The first significant step which Prime Minister Modi took in the context of revamping the centre-State relationship was in setting up the NITI Aayog (National Institution for Transforming India) . If one were to look at the functions of the organisation, there is a clear emphasis on greater consultation with the States as well as with outside experts.

The key functions, as mentioned in the constitution of the NITI Aayog, which refer to ‘Cooperative Federalism and emphasise greater inputs from outside experts are 4 :

(1) To evolve a shared vision of national development priorities, sectors and strategies with the active involvement of States in the light of national objectives

(2) To foster cooperative federalism through structured support initiatives and mechanisms with the States on a continuous basis, recognising that strong States make a strong nation

(3) To provide advice and encourage partnerships between key stakeholders and national and international like-minded Think tanks, as well as educational and policy research institutions.

(4) To create a knowledge, innovation and entrepreneurial support system through a collaborative community of national and international experts, practitioners and other partners.

While chairing the first meeting of Niti Aayog, Prime Minister Modi laid strong emphasis on the urgent need for shedding a one size fits all approach 5 . In a series of tweets, he said:

"State CMs gave many insightful views during the meeting. This spirit of cooperative federalism will enhance India's progress and prosperity. Emphasised on the need to expedite growth, investment, job creation, elimination of poverty and moving away from 'one size fits all' approach,"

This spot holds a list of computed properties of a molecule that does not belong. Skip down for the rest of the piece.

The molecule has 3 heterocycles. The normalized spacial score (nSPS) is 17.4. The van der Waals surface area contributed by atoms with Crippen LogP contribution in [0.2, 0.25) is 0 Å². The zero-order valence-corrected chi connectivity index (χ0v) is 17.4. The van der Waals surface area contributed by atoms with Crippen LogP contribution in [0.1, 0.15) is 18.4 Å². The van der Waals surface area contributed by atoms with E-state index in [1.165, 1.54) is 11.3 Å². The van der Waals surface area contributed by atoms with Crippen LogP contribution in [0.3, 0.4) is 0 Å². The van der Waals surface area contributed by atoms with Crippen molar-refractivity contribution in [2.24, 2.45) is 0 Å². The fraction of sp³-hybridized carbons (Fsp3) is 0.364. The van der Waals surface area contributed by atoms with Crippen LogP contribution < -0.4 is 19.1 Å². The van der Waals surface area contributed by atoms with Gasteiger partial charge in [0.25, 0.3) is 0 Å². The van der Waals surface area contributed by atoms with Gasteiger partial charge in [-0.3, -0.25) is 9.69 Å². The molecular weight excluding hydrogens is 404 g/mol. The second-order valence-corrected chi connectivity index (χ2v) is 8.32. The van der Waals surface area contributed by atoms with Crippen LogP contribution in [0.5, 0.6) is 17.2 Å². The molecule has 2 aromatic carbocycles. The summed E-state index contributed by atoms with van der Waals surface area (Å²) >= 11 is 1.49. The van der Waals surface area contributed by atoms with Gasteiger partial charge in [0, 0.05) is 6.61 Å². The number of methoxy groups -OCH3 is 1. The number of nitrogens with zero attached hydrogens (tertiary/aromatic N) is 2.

The other important decision, the Modi Government took in the context of centre-State relations was to accept the key recommendations of the 14th Finance Commission. The most significant recommendation which it accepted was a 10 percentage point increase in gross revenue devolved to the States –in other words, 42 per cent of gross tax revenue would be devolved to States, as opposed to the previous 32 per cent 6 . The Union government reduced its allocation to the State plan, while also ending certain centrally sponsored schemes.

Since then, the Modi government has encouraged States to compete for foreign direct investment (FDI), and the Prime Minister has urged all States to set up their own export councils with view to ensuring, not just on cooperative but also ‘competitive federalism’. 7 While 15 States have come up with an export policy/strategy, 21 States have already appointed export commissioners. A trade facilitation council has also been set up where representatives from the centre and States will work together. 8

The last two years have witnessed a number of visits by Chief Ministers to Singapore, China and Japan Investors Summits too have become a common State-level feature. Modi was also accompanied by Chief Ministers from Gujarat and Maharashtra during his China visit. During this visit, a regional dialogue between Chief Ministers of Indian States and the Chinese Provinces was also inaugurateds. 9 While Modi cannot claim all credit for this, the government’s focus on attracting FDI and its push to the States to compete for the same has played some role.

And yet, while the Modi Government has taken some important steps towards granting financial autonomy to the States, it has not gone far enough to fulfil expectations generated by its stated commitment to substantially alter centre-State relations.

Consider the following: